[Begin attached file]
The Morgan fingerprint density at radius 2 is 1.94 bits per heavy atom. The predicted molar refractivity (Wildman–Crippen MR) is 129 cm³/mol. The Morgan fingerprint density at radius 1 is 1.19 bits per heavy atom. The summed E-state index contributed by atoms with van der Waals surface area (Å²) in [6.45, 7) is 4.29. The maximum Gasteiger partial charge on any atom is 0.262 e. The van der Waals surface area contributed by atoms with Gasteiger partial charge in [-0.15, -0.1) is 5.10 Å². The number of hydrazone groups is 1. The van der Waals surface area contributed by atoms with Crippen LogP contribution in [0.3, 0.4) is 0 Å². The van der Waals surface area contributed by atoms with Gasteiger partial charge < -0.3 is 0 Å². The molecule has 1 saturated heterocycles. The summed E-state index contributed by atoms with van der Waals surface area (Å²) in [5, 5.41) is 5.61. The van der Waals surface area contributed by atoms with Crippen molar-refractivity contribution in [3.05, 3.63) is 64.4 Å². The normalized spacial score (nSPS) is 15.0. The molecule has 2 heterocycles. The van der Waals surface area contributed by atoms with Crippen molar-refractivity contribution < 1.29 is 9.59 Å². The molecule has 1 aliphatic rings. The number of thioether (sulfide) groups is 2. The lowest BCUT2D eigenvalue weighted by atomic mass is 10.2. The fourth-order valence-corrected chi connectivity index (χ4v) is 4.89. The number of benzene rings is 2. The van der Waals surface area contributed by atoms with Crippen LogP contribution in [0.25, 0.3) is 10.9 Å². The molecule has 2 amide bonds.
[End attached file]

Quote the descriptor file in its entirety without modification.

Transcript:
The Morgan fingerprint density at radius 2 is 1.94 bits per heavy atom. The predicted molar refractivity (Wildman–Crippen MR) is 129 cm³/mol. The Morgan fingerprint density at radius 1 is 1.19 bits per heavy atom. The summed E-state index contributed by atoms with van der Waals surface area (Å²) in [6.45, 7) is 4.29. The maximum Gasteiger partial charge on any atom is 0.262 e. The van der Waals surface area contributed by atoms with Gasteiger partial charge in [-0.15, -0.1) is 5.10 Å². The number of hydrazone groups is 1. The van der Waals surface area contributed by atoms with Crippen LogP contribution in [0.3, 0.4) is 0 Å². The van der Waals surface area contributed by atoms with Gasteiger partial charge < -0.3 is 0 Å². The molecule has 1 saturated heterocycles. The summed E-state index contributed by atoms with van der Waals surface area (Å²) in [5, 5.41) is 5.61. The van der Waals surface area contributed by atoms with Crippen molar-refractivity contribution in [3.05, 3.63) is 64.4 Å². The normalized spacial score (nSPS) is 15.0. The molecule has 2 heterocycles. The van der Waals surface area contributed by atoms with Crippen molar-refractivity contribution < 1.29 is 9.59 Å². The molecule has 1 aliphatic rings. The number of thioether (sulfide) groups is 2. The lowest BCUT2D eigenvalue weighted by atomic mass is 10.2. The fourth-order valence-corrected chi connectivity index (χ4v) is 4.89. The number of benzene rings is 2. The van der Waals surface area contributed by atoms with Crippen LogP contribution in [0.25, 0.3) is 10.9 Å². The molecule has 2 amide bonds.